The Impact of the System of Education based on Reason on Louisa
Louisa Gradgrind is portrayed as the triumph of the system of education based on reason having been brought up in it from infancy by her father, Mr. Gradgrind. In Chapter 15 of Book the First, Mr. Gradgrind is heard proclaiming rather joyfully how Louisa has grown up to be the very woman he wanted her to be, “You are not impulsive, you are not romantic, you are accustomed to view everything from the strong dispassionate ground of reason and calculation.” Louisa goes on to marry Bounderby in spite of the fact that there was a wide age difference of thirty years between her and Bounderby and more importantly, the fact that the marriage was not going to be on the basis of love. Having been soundly convinced by her father to approach this proposition as she would any mathematical sum, Louisa agrees to marry Bounderby. The marriage is marked by the absence of communication, care and concern as the two people in it were seen to co-exist under the same roof merely as partners in a business deal and not as husband and wife. For the most part of the time, Louisa is left to her own devices to while away time, while Bounderby spends most of his time at the factories.
The introduction of the character of James Harthouse by Dickens is very similar to the introduction of an element in a laboratory experiment in order to affect a change in the status quo. When Louisa meets James and is exposed to his charms, his endearing behaviour and attention, she is deeply disturbed as she begins to experience feelings and emotions that she was not able to understand. When James eventually invites her to run away with him, she does the only logical thing she knows to do and that was to run to her father for answers. The intense and deeply poignant confrontation that she has with her father shatters all illusions for Mr. Gradgrind about the effectiveness of his brand of education.
What she had been harbouring for years, seen in her desire to know what happens inside a circus ring, her habit of staring into the fires for hours, her earnest desire to know what she was to use instead of love in the process of establishing a relationship with Bounderby, results in the outburst that reveals the sad and pathetic state of affairs of her heart and of her entire life. When confronted with such a powerful and overwhelming emotion as love, she was found incapable to understand it and to respond to it appropriately because she has never ever had the opportunity to experience it as a child. In Chapter 12 of Book the Second, Louisa stands before her father almost accusing him of stripping away from her all that could have made her more human with all her imperfections and shortcomings, “How could you give me life, and take from me all the inappreciable things that raise it from the state of conscious death? Where are the graces of my soul? Where are the sentiments of my heart? What have you done, O father, what have you done with garden that should have bloomed once, in this great wilderness here!”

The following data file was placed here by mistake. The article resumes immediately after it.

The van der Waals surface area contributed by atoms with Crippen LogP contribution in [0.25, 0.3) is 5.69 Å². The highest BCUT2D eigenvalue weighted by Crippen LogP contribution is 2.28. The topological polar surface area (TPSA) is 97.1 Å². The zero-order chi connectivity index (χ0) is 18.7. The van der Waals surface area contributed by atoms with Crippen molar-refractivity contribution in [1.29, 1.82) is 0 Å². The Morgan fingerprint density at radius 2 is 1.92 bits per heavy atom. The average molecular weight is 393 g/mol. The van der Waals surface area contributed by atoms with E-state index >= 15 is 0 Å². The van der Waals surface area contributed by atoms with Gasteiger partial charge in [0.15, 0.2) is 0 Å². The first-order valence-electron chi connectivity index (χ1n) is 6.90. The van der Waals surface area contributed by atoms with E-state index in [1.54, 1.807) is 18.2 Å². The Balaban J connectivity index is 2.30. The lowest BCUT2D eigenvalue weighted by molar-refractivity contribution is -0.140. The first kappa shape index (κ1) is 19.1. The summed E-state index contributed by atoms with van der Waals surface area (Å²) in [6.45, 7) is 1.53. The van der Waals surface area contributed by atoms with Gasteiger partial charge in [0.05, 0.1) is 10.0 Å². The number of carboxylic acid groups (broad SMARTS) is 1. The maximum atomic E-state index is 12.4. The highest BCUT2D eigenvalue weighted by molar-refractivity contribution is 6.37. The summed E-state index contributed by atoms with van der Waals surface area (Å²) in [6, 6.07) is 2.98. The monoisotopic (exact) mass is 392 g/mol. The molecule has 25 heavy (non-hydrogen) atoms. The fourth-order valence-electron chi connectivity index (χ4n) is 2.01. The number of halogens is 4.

Even as her father attempts to come to terms with what she was saying, Louisa fires more volleys that completely shatters her father and leaves him shaken as he sees his greatest achievement in life crumbling to dust, “What I have learned,” confesses Louisa, “has left me doubting, misbelieving, despising, regretting, what I have not learned….” And as she sinks to the ground, spent from her emotional outbursts, she delivers the final blow to her father’s educational edifice telling him, “…your philosophy and your teaching will not save me….Save me by some other means!” Mr. Gradgrind is described seeing the “pride of his heart and the triumph of his system, lying, an insensible heap, at his feet.”
The character of Louisa serves to highlight the damaging impact of an educational system that rids children of the capacity to experience love and to express it in turn. Louisa appears to have suffered deeply from the lack of such a basic human emotion that leaves her hollow and unsure of herself and her emotional responses when confronted with it. Mr. Gradgrind is forced to realise that an education without love is nothing short of turning a beautiful garden into a wilderness. Fortunately, Dickens provides for a way for Louisa to experience love through the children of Sissy Jupe.